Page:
One quick tip for improving handwriting is to use a sloped surface or an angle board. Writing on an angle is beneficial for many reasons. Today, I’ve got a run-down of why writing on a slant board or sloped surface is beneficial for kids who are working on thier handwriting, as well as an easy DIY sloped board that can be easily used in the classroom or at home. Take it along to appointments for homework, too! This easy DIY sloped writing surface shouldn’t cost you more than a few dollars to make and is a secret tool for improving handwriting, especially if you already have some of the items.
This activity is part of our month-long handwriting series where we are sharing creative and easy ways to address common handwriting issues in our 30 Easy Quick Fixes for Better Handwriting series.
Why Use a Angled Writing Surface When Working on Handwriting?
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There are several reasons why writing on an angled surface is beneficial for kids:
Wrist Extension– Writing with an extended wrist puts the hand into a functional position and allows the hand to pull the radial digits into opposition. The angled surface forces the wrist and hand into tenodesis, which is a commonly used passive hand grasp pattern for individuals with C6 level quadriplegia or other physical deficits. Using the slanted surface for an individual who has typical range of motion neural pathways benefit by the pulling of the fingers into a flexed position. In order to hold and grasp the pencil, an individual needs to maintain radial digit opposition to the thumb but may present with increased force on the pencil due to this positioning.
Posture– Placing paper on an angled surface brings the paper and pencil closer to the child. They automatically assume an more upright posture in the chair prompted by raised shoulder girdle. This and a raised neck posture can help with breathing and allow the child to become more alert in classroom writing tasks. By bringing the paper up closer to the child, they raise their neck and head up into a better position.
Visual Processing and Learning– This is an interesting article sharing information about research showing there is improved learning when near point visual activities like reading and writing are done in proper conditions. The article also describes research that shows work done on a sloped surface of 20-23 degrees with appropriate elbow positioning will position the eyes into an optimal distance from the working surface.
Improved Motor Control– By positioning the wrist on a slanted surface, the forearm is used in manipulating the pencil, giving more motor control in moving the pencil to form letters. Motor control in handwriting is needed to stop on lines, form letters appropriately, and to help with writing speed.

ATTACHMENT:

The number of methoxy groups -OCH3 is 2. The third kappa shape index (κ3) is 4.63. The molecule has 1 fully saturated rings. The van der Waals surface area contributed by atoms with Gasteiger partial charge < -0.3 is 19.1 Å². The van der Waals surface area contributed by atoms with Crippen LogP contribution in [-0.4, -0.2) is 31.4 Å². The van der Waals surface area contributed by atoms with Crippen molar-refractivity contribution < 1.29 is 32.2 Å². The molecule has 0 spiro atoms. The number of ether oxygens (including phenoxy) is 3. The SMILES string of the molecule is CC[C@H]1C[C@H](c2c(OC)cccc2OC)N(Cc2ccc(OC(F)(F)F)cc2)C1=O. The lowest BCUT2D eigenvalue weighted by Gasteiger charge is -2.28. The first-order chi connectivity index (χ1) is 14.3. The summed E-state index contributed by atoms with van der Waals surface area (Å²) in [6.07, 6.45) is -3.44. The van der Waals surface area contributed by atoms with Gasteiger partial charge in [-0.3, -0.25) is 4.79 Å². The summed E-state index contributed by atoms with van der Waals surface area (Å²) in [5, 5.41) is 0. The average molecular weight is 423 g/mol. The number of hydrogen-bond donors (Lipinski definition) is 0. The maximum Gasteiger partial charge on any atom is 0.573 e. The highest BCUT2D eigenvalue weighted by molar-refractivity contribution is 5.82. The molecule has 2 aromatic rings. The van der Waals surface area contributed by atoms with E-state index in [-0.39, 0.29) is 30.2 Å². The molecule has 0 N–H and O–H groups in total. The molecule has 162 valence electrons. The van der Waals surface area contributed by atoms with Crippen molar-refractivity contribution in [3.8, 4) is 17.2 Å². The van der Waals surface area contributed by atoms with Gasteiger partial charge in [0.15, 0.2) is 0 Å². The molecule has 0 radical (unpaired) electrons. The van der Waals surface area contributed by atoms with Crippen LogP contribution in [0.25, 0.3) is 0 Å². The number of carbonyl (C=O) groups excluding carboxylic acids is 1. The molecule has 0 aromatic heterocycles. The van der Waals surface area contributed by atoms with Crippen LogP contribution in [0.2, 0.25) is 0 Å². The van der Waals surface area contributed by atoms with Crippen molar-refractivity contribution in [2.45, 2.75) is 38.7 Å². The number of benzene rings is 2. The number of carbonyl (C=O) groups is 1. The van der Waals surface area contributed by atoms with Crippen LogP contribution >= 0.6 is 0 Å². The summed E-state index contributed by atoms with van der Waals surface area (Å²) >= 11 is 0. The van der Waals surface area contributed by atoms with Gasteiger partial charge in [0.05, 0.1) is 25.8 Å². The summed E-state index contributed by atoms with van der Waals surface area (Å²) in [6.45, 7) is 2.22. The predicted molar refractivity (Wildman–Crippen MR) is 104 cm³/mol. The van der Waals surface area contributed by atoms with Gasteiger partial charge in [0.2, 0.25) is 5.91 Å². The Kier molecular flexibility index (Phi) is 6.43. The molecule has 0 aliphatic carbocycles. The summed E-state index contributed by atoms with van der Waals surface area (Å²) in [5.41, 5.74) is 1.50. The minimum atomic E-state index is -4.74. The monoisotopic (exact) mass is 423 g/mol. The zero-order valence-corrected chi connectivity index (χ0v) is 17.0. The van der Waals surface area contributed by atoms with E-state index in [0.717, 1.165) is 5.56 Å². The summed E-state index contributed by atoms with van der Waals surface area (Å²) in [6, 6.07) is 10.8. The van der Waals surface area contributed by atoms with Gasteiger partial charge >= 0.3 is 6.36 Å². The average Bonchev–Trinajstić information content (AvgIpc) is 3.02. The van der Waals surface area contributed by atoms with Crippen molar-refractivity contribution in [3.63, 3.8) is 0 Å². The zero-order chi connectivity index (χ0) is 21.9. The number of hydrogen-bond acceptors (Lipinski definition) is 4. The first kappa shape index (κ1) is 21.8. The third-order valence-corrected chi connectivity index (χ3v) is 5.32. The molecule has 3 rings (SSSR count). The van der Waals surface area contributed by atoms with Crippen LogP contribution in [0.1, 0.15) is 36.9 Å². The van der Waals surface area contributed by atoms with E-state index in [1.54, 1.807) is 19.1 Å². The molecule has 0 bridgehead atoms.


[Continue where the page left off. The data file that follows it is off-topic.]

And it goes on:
Paper positioning- using both hands together in a writing task can be overwhelming for the child with bilateral coordination difficulties. A sloped surface with a paper attachment can be an easy way to keep paper attached while the child concentrates on letter formation.
Copying Skills– Copying written work from a chalkboard or overhead can be quite difficult for some students with visual processing concerns. Using a slant board is one tool that can be used in the classroom. The upright posture and less movement of the head and eyes that need to shift to visually scan from the desk to the wall can help with copying when a slant board is used.
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How to make a DIY Slant Board
This DIY version of a slant board is very easy to make. With commercial slant boards being very expensive, it can be difficult to fill a classroom with slant boards (or even find money in the budget for one student!).
You will need just a few items to make your own version:
Cut a two pieces of electrical tape and stick it to one side of the inside of the paper clips. To make this easier, slightly bend the paper clip and slide the tape in. You can then bend the paper clip back to a flat position. Stick the tape and paper clip to the binder.
Repeat with the other paper clip and tape. You can use the angled surface as is or you can attach a pencil with the piece of string. Just tie one end to the eraser end of the pencil and the other end to one of the rings inside the binder.
Watch the how-to HERE:
One final note:
Be sure to tie the string to the same side as the child is dominant. If they write with their right hand, tie the string to the right most ring in the binder. If they are left handed, tie it to the left most ring.